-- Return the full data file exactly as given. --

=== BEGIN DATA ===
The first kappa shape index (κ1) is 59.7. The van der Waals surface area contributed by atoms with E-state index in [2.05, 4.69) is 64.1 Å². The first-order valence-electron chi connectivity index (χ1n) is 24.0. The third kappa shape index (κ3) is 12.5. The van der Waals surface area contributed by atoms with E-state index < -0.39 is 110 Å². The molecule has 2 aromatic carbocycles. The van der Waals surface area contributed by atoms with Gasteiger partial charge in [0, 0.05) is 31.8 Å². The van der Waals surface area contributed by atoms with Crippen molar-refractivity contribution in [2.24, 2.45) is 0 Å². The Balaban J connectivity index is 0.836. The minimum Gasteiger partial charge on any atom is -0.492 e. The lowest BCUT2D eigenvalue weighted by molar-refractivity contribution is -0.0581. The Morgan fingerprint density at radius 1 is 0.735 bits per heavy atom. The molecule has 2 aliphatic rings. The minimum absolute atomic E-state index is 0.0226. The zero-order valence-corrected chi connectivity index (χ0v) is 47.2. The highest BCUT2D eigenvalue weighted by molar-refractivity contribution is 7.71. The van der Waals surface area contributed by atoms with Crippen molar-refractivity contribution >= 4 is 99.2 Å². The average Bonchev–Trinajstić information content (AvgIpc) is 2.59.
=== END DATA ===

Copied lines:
The first kappa shape index (κ1) is 59.7. The van der Waals surface area contributed by atoms with E-state index in [2.05, 4.69) is 64.1 Å². The first-order valence-electron chi connectivity index (χ1n) is 24.0. The third kappa shape index (κ3) is 12.5. The van der Waals surface area contributed by atoms with E-state index < -0.39 is 110 Å². The molecule has 2 aromatic carbocycles. The van der Waals surface area contributed by atoms with Gasteiger partial charge in [0, 0.05) is 31.8 Å². The van der Waals surface area contributed by atoms with Crippen molar-refractivity contribution in [2.24, 2.45) is 0 Å². The Balaban J connectivity index is 0.836. The minimum Gasteiger partial charge on any atom is -0.492 e. The lowest BCUT2D eigenvalue weighted by molar-refractivity contribution is -0.0581. The Morgan fingerprint density at radius 1 is 0.735 bits per heavy atom. The molecule has 2 aliphatic rings. The minimum absolute atomic E-state index is 0.0226. The zero-order valence-corrected chi connectivity index (χ0v) is 47.2. The highest BCUT2D eigenvalue weighted by molar-refractivity contribution is 7.71. The van der Waals surface area contributed by atoms with Crippen molar-refractivity contribution >= 4 is 99.2 Å². The average Bonchev–Trinajstić information content (AvgIpc) is 2.59.